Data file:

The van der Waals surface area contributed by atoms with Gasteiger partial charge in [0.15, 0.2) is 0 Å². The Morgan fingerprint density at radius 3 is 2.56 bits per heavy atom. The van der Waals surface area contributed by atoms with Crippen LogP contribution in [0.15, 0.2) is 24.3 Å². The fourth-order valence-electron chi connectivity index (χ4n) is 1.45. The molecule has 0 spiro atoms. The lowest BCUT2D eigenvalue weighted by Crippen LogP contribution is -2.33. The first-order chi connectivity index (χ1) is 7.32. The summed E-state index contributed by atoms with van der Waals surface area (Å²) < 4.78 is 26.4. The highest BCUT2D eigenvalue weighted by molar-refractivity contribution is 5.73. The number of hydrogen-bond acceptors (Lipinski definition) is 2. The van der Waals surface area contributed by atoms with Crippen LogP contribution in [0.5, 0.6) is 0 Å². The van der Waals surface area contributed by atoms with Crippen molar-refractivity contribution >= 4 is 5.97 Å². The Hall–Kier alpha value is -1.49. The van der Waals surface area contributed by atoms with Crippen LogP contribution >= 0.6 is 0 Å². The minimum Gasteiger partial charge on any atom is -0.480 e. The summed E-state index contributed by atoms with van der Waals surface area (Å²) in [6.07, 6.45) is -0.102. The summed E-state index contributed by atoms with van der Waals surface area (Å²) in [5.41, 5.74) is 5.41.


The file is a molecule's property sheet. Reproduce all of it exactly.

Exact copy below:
The van der Waals surface area contributed by atoms with Gasteiger partial charge in [0.15, 0.2) is 0 Å². The Morgan fingerprint density at radius 3 is 2.56 bits per heavy atom. The van der Waals surface area contributed by atoms with Crippen LogP contribution in [0.15, 0.2) is 24.3 Å². The fourth-order valence-electron chi connectivity index (χ4n) is 1.45. The molecule has 0 spiro atoms. The lowest BCUT2D eigenvalue weighted by Crippen LogP contribution is -2.33. The first-order chi connectivity index (χ1) is 7.32. The summed E-state index contributed by atoms with van der Waals surface area (Å²) < 4.78 is 26.4. The highest BCUT2D eigenvalue weighted by molar-refractivity contribution is 5.73. The number of hydrogen-bond acceptors (Lipinski definition) is 2. The van der Waals surface area contributed by atoms with Crippen LogP contribution in [0.5, 0.6) is 0 Å². The van der Waals surface area contributed by atoms with Crippen molar-refractivity contribution >= 4 is 5.97 Å². The Hall–Kier alpha value is -1.49. The van der Waals surface area contributed by atoms with Crippen LogP contribution >= 0.6 is 0 Å². The minimum Gasteiger partial charge on any atom is -0.480 e. The summed E-state index contributed by atoms with van der Waals surface area (Å²) in [6.07, 6.45) is -0.102. The summed E-state index contributed by atoms with van der Waals surface area (Å²) in [5.41, 5.74) is 5.41.